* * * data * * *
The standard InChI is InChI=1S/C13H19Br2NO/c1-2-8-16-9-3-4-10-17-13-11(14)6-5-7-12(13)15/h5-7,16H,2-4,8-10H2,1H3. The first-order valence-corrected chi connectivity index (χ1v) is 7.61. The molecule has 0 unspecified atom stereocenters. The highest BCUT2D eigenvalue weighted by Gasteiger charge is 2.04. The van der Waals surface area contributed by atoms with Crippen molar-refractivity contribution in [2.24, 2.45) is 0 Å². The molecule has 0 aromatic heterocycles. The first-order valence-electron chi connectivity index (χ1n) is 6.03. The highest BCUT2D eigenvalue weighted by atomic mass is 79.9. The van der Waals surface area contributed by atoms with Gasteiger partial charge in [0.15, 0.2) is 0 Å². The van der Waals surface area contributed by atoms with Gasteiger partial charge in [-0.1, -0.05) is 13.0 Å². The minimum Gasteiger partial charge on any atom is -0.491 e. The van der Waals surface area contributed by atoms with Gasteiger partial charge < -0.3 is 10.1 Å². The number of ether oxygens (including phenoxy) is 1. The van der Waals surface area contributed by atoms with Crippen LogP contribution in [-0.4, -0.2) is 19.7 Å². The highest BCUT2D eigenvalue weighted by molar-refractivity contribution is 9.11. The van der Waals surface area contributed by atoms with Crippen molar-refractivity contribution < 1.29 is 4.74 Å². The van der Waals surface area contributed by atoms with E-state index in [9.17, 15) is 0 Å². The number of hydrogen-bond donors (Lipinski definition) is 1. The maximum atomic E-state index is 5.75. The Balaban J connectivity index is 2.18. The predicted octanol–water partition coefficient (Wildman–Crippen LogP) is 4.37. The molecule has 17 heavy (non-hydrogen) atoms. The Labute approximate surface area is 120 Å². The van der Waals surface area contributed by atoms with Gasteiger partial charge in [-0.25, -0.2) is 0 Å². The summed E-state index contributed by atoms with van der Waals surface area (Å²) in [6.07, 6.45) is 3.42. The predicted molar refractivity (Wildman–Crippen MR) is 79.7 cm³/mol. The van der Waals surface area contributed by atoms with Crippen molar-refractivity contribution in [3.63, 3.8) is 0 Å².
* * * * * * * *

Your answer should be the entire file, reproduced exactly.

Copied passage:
The standard InChI is InChI=1S/C13H19Br2NO/c1-2-8-16-9-3-4-10-17-13-11(14)6-5-7-12(13)15/h5-7,16H,2-4,8-10H2,1H3. The first-order valence-corrected chi connectivity index (χ1v) is 7.61. The molecule has 0 unspecified atom stereocenters. The highest BCUT2D eigenvalue weighted by Gasteiger charge is 2.04. The van der Waals surface area contributed by atoms with Crippen molar-refractivity contribution in [2.24, 2.45) is 0 Å². The molecule has 0 aromatic heterocycles. The first-order valence-electron chi connectivity index (χ1n) is 6.03. The highest BCUT2D eigenvalue weighted by atomic mass is 79.9. The van der Waals surface area contributed by atoms with Gasteiger partial charge in [0.15, 0.2) is 0 Å². The van der Waals surface area contributed by atoms with Gasteiger partial charge in [-0.1, -0.05) is 13.0 Å². The minimum Gasteiger partial charge on any atom is -0.491 e. The van der Waals surface area contributed by atoms with Gasteiger partial charge < -0.3 is 10.1 Å². The number of ether oxygens (including phenoxy) is 1. The van der Waals surface area contributed by atoms with Crippen LogP contribution in [-0.4, -0.2) is 19.7 Å². The highest BCUT2D eigenvalue weighted by molar-refractivity contribution is 9.11. The van der Waals surface area contributed by atoms with Crippen molar-refractivity contribution < 1.29 is 4.74 Å². The van der Waals surface area contributed by atoms with E-state index in [9.17, 15) is 0 Å². The number of hydrogen-bond donors (Lipinski definition) is 1. The maximum atomic E-state index is 5.75. The Balaban J connectivity index is 2.18. The predicted octanol–water partition coefficient (Wildman–Crippen LogP) is 4.37. The molecule has 17 heavy (non-hydrogen) atoms. The Labute approximate surface area is 120 Å². The van der Waals surface area contributed by atoms with Gasteiger partial charge in [-0.25, -0.2) is 0 Å². The summed E-state index contributed by atoms with van der Waals surface area (Å²) in [6.07, 6.45) is 3.42. The predicted molar refractivity (Wildman–Crippen MR) is 79.7 cm³/mol. The van der Waals surface area contributed by atoms with Crippen molar-refractivity contribution in [3.63, 3.8) is 0 Å².